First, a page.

In this case, the two Plaintiffs were sexually abused as children by a member of the Jehovah’s Witnesses. The Elders in the local Jehovah’s Witness congregation in Thompson Falls, Montana were aware of the abuse and failed to report it to the police, choosing instead to handle the reports and investigations internally pursuant to Jehovah’s Witness guidelines. Their decision not to report the abuse to authorities allowed the perpetrator to remain in the congregation and continue to abuse one of the Plaintiffs.
Throughout this case, and similar childhood sexual abuse cases across the country, the Jehovah’s Witnesses have refused to produce documents related to their internal handling of reports of sexual abuse and related investigations and disciplinary actions claiming that the information is protected by the clergy-penitent privilege and the First Amendment to the United States Constitution.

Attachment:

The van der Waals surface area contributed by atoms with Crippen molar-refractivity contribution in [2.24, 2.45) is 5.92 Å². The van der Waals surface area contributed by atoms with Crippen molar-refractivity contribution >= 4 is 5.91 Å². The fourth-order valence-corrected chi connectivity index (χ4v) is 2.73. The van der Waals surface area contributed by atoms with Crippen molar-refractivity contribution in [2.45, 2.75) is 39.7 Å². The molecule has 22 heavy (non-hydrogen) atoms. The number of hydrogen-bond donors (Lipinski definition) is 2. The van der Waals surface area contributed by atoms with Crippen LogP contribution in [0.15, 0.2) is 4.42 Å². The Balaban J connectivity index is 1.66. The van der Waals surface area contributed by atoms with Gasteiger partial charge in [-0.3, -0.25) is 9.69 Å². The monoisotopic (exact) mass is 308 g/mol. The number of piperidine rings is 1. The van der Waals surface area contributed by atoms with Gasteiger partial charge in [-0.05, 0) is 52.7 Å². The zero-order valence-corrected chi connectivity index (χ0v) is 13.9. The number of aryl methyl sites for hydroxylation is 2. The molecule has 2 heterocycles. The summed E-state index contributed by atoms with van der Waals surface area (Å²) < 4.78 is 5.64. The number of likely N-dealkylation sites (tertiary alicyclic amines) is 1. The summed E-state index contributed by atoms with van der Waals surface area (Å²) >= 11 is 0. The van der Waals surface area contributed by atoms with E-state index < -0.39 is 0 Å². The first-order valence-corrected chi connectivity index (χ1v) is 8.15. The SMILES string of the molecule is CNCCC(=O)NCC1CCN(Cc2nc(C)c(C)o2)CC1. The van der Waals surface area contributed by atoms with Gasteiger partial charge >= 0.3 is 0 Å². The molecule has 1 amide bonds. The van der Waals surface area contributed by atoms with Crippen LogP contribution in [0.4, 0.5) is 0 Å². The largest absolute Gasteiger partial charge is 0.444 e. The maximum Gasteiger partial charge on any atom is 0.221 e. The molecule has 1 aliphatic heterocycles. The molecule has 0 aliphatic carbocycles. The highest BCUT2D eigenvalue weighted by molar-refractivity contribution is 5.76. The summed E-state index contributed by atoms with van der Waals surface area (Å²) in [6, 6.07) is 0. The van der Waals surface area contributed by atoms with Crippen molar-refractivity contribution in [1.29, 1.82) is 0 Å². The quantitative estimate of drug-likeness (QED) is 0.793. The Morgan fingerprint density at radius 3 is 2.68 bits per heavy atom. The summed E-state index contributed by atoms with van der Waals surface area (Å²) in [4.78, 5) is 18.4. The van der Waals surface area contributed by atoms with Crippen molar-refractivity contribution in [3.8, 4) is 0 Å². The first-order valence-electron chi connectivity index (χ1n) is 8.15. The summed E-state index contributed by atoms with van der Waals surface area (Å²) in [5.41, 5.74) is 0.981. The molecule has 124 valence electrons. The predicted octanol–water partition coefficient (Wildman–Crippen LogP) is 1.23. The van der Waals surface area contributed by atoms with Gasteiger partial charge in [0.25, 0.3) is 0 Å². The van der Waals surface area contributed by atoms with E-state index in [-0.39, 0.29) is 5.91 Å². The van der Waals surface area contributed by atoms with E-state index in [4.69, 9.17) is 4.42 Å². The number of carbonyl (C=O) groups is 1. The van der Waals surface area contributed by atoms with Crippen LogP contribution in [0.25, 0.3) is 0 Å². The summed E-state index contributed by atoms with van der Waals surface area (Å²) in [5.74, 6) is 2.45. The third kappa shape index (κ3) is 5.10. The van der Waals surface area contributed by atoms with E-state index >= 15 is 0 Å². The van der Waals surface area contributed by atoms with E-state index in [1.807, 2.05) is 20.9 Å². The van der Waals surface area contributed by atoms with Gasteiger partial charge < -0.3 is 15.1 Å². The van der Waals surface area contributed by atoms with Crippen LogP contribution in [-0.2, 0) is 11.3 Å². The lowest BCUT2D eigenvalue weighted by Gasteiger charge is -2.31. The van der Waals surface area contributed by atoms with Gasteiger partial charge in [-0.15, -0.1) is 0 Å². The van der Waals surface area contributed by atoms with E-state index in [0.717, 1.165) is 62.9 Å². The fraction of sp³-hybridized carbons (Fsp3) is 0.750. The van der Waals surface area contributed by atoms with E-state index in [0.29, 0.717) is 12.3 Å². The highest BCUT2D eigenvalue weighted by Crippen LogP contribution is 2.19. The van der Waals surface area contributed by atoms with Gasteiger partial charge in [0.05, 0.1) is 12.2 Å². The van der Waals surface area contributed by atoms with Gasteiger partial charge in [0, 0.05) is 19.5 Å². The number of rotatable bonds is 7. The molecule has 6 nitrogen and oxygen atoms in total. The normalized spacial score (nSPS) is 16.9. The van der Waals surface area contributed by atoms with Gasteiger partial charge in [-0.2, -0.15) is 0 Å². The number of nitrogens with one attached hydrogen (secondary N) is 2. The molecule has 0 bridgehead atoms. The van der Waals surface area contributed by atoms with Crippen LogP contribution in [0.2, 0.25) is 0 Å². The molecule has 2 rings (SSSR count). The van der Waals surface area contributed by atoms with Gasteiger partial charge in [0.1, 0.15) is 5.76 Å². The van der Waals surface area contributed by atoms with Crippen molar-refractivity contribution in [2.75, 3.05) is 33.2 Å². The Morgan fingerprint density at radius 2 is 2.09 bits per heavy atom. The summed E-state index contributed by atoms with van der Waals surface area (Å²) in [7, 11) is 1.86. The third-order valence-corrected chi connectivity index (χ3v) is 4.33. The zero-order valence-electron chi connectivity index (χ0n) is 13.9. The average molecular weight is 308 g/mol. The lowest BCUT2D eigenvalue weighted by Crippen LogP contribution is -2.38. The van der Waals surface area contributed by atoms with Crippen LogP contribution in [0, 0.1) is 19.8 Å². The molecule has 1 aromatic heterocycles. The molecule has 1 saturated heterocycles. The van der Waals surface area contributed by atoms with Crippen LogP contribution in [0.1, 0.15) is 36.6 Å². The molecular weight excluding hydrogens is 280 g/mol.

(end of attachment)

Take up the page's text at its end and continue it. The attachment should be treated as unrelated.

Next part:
Through briefing to the court, NPR convinced the Judge that Defendants’ privilege claims were unsupported and improper under the law. The Court agreed that Defendants could not blanket everything related to their investigations in secrecy and that they must turn it over to the Plaintiffs. Often, this is the very evidence that can win or lose a case like this against a religious institution.
The case of Nunez, et al. v. Watchtower Bible & Tract Society of New York, et al. is set to go to trial in September of 2018.
The plaintiffs in this case are represented by NPR partner D. Neil Smith and associate Ross E. Leonoudakis.
A Jury of 12 held in public view ... or a tribunal of three held in complete secrecy.
Which would YOU choose, to get Justice?
“And Jesus said to him, Â“Foxes have holes and birds of the air have nests, but the Son of Man has nowhere to lay His head.Â” Matt 8:20
"Woe to him who builds his palace by unrighteousness,
his upper rooms by injustice,
making his own people work for nothing,
not paying them for their labor.
14 He says, Â‘I will build myself a great palace
with spacious upper rooms.Â’
So he makes large windows in it,
panels it with cedar
and decorates it in red.
15 Â“Does it make you a king
to have more and more cedar?
Did not your father have food and drink?
He did what was right and just,